The Article reads: "It is not necessary that rites and ceremonies should in all places be the same, or exactly alike; for they have been always different, and may be changed according to the diversity of countries, times and mens manners, so that nothing be ordained against Gods Word. Whosoever, through his private judgment, willingly and purposely doth openly break the rites and ceremonies of the Church to which he belongs, which are not repugnant to the Word of God, and are ordained and approved by common authority, ought to be rebuked openly, that others may fear to do the like, as one that offendeth against the common order of the Church and woundeth the conscience of weak brethren."

Every particular church may ordain, change or abolish rites and ceremonies, so that all things may be done to edification." Scripture references: Hebrews 13:7; Titus 1:5, 13, 2:9.

Doctrines are fixed beliefs founded and established on the infallible unchanging and eternal Word of God. Ceremonies and rites are flexible, and can be changed to meet the needs of each local fellowship if necessary.

The services of the early church were very simple. They consisted of a time of praise, prayer, testimony, reading of the Old Testament Scriptures, and the reading of apostolic epistles, closing with the breaking of bread and the sharing of the cup in commemoration of His death as they awaited His return.

However, as the church grew in number and expanded to other areas outside of Jerusalem, customs and ceremonies naturally developed and gradually crystallized into a definite form. An order of service and of authority gradually developed from Apostles and deacons, to the appointing of Bishops or Overseers over churches or areas with definite responsibilities. Rites and ceremonies developed peculiar to their own area or episcopacy.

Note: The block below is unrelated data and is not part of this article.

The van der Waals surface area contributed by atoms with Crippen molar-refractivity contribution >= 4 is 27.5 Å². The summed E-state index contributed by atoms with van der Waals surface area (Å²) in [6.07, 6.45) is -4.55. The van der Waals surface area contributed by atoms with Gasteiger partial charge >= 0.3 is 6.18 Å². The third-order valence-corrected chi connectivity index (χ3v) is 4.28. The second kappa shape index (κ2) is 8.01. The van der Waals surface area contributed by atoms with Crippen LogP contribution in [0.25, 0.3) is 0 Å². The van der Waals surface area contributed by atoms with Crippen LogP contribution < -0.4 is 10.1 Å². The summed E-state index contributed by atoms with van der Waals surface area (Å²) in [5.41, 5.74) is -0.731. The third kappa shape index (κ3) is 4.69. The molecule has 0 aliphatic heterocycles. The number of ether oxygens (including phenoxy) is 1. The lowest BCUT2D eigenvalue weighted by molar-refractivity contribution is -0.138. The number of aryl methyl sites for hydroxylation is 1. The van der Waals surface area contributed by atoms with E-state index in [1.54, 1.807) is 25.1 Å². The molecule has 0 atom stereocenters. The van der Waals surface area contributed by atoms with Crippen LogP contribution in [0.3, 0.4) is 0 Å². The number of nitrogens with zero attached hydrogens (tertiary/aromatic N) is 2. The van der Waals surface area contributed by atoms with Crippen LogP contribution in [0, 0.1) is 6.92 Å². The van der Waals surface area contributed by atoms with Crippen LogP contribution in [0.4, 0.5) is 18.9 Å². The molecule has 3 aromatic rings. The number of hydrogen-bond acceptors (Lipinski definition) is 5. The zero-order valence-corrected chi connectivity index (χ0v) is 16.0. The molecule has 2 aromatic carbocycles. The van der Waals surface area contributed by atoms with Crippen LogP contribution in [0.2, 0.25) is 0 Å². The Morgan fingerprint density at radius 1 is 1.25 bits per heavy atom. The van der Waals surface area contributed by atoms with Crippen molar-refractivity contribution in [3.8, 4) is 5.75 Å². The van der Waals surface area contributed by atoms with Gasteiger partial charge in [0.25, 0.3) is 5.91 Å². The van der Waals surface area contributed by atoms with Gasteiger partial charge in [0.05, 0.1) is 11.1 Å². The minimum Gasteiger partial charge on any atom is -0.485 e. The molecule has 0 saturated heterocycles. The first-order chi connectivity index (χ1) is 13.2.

Methodism developed within the fold of the Church of England, noted for formal ceremony. The very word Methodism is synonymous with orderliness, but Methodism has never been rigid in its formality. One only needs to read Wesleys treatise, "What is a Methodist" to understand why this is true.

A true worship service has in it four basic elements: prayer, praise, thanksgiving and the reading and expounding of the Scriptures. But the order of each is not fixed. The fellowship of the Lords supper, the administering of baptism, the marriage ceremony, the admission to membership and the fellowship and the ordination of the clergy are vital and important to the welfare of the church. The Evangelical Methodist Church has its own peculiar way of carrying out each portion through its ritual as established by the General Conferences, but there is sufficient flexibility to keep it on a high spiritual plane. This flexibility can keep the ritual from becoming so formal and routine that it becomes cold and meaningless. But it also tends to keep a church from too much informality which can create disorder and thus grieve the Spirit.

Wesley did set down an order of worship and procedure for his churches, but he allowed the local churches to make changes from time to time and from place to place as circumstances required. He allowed those left in charge with leading worship and administering the rites and ceremonies to use their better judgment as to Just how, in that locality, they were to be carried out.